Drug-related deaths have increased twice as fast in rural Australia because of poor access to drug-treatment services.
Researchers at the University of New England have put together a list of actions policy-makers can take to get ahead of the trend.
Every year between 200,000 and 500,000 people go without help for drug and alcohol use, Rural criminology senior lecturer Dr Katinka van de Ven said.
"It comes down to policy, social, physical and economic conditions, one of the things that became apparent was the lack of accessibility to drug and alcohol treatment programs so people have to travel," she said.
Even if there are treatment facilities in the local community, often there's a lack of anonymity and people don't feel comfortable accessing it.Dr Katinka van de Ven
"Even if there are treatment facilities in the local community, often there's a lack of anonymity and people don't feel comfortable accessing it.
"There's difficulty attracting and retaining high quality drug and alcohol workers who specialise in the area as well."
Rural Australians are higher consumers of the drug ice, cannabis and prescription opioids oxycodone and fentanyl.
They're also more likely than their city counterparts to drink alcohol at risky levels, Glen Innes ranked fourth in the state, a Mitchell Institute Report reveals.
The sad reality is that those drug-users are more likely to die as a result.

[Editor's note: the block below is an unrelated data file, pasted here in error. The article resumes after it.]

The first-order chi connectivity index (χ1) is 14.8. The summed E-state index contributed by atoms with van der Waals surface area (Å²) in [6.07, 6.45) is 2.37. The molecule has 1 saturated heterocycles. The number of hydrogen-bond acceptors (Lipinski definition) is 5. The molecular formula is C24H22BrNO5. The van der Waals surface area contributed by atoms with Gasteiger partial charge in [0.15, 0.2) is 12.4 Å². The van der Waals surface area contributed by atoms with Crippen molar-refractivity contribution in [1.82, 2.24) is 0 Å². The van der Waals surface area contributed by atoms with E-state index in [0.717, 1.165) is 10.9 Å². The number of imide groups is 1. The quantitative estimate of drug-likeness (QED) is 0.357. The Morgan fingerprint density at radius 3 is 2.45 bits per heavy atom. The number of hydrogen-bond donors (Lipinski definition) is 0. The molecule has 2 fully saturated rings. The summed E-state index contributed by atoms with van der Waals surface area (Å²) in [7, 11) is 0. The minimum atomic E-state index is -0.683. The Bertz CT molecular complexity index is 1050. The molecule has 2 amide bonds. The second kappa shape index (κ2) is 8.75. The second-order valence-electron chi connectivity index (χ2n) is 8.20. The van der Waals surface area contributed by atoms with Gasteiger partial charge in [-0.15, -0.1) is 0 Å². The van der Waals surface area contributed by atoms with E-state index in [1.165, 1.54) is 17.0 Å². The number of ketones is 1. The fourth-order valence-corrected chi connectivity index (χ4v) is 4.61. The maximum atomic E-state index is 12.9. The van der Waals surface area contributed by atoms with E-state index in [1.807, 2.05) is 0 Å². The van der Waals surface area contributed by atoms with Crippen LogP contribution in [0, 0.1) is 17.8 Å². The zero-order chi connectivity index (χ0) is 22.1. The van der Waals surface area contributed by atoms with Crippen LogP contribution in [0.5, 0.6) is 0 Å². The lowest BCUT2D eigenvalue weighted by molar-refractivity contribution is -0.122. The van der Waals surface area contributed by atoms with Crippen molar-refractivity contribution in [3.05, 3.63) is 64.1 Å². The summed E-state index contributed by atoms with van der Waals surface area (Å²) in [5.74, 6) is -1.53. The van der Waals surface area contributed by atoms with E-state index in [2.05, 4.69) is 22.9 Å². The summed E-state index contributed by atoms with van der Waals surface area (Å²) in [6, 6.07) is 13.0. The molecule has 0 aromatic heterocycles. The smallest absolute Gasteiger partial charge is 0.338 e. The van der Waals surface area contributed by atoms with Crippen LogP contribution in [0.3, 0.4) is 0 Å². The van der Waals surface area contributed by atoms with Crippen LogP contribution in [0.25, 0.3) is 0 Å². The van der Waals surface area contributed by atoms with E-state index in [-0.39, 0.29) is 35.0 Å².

Drug-related deaths are up 41 per cent in rural Australia since 2008, compared to the cities where numbers have grown by just 16 per cent.
The loss of manufacturing industries has created job stress that leads to excessive alcohol or drug use in rural areas.
That, coupled with a lack of infrastructure, public transport, limited harm reduction schemes and treatment programs has impacted survival rates for those in the country.
Harm reduction policy is one way communities can begin to tackle the problem, but Dr van de Van doesn't expect rural communities to take to the ideas straight away.
"It's a difficult one because stigma definitely plays a role, there would need to be a shift in people's attitudes to those who experience harm from their alcohol and other drug use."
Access to treatment services are crucial to change the trend, and where distance makes service delivery tough - telehealth could be lifesaver but there are still services that have to be delivered face-to-face.